1984, George Orwell
A short, brilliant science fiction novel set in a nightmare future where a government controls every aspect of its citizen’s lives, including language and thought. Truth no longer has any meaning, and the country is continually at war against an unknown enemy. The hero, Winston Smith, dreams of rebelling from his boring existence as a cog in the government’s wheel — and of falling in love.
It is written in very direct English, and deals with ever-relevant themes of totalitarianism, mass surveillance, and freedom of personal expression.
The Adventures of Tom Sawyer, Mark Twain
A sweet story that follows the day-to-day adventures of a naughty schoolboy called Tom. He lives in a fictional town on the banks of the Mississippi with his aunt. It was written in 1876 so much of the language is outdated, but many students still choose to learn with it for its charm and insight into historical American culture.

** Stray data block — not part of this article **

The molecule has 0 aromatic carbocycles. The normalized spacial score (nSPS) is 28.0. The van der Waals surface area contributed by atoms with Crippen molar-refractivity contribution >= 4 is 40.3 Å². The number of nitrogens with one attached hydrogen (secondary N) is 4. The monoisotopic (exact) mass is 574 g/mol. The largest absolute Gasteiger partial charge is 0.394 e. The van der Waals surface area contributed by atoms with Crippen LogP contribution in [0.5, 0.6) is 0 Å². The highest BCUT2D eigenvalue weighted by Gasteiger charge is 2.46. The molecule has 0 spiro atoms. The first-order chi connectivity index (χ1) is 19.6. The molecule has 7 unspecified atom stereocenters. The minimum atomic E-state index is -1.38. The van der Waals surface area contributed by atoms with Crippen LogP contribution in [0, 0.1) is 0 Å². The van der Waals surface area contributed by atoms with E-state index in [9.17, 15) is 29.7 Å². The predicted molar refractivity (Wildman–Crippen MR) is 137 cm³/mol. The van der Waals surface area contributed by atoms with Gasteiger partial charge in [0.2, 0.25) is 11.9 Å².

Fun fact: it was one of the first generation of stories ever written on a typewriter.
The Kite Runner, Khaled Hosseini
The Kite Runner tells the story of a young boy called Amir and his friends growing up during a politically turbulent period of Afghanistan’s history. It is a classic novel that many American and British high school students study.
New Yorker short stories, various authors
The New Yorker magazine offers an excellent collection of . They are from a diverse selection of American perspectives, free to read and updated weekly. There is also a podcast for those who prefer to listen along to their stories.
Take your language learning to the next level with Preply
If you want to learn English stories, any of these would be a great place to start. However, if you want to find the kind of story that’ll change your life, a more personal book recommendation might be even better!
Want a story chosen just for you based on your own tastes and skill level? Book s with an English tutor on Preply, and you’ll have your own personal English expert to give you reading advice!
Preply lessons are also fully customizable. That means you could ask them to plan your lessons around a novel you’re reading, or even work through a story together.
This content was originally published here.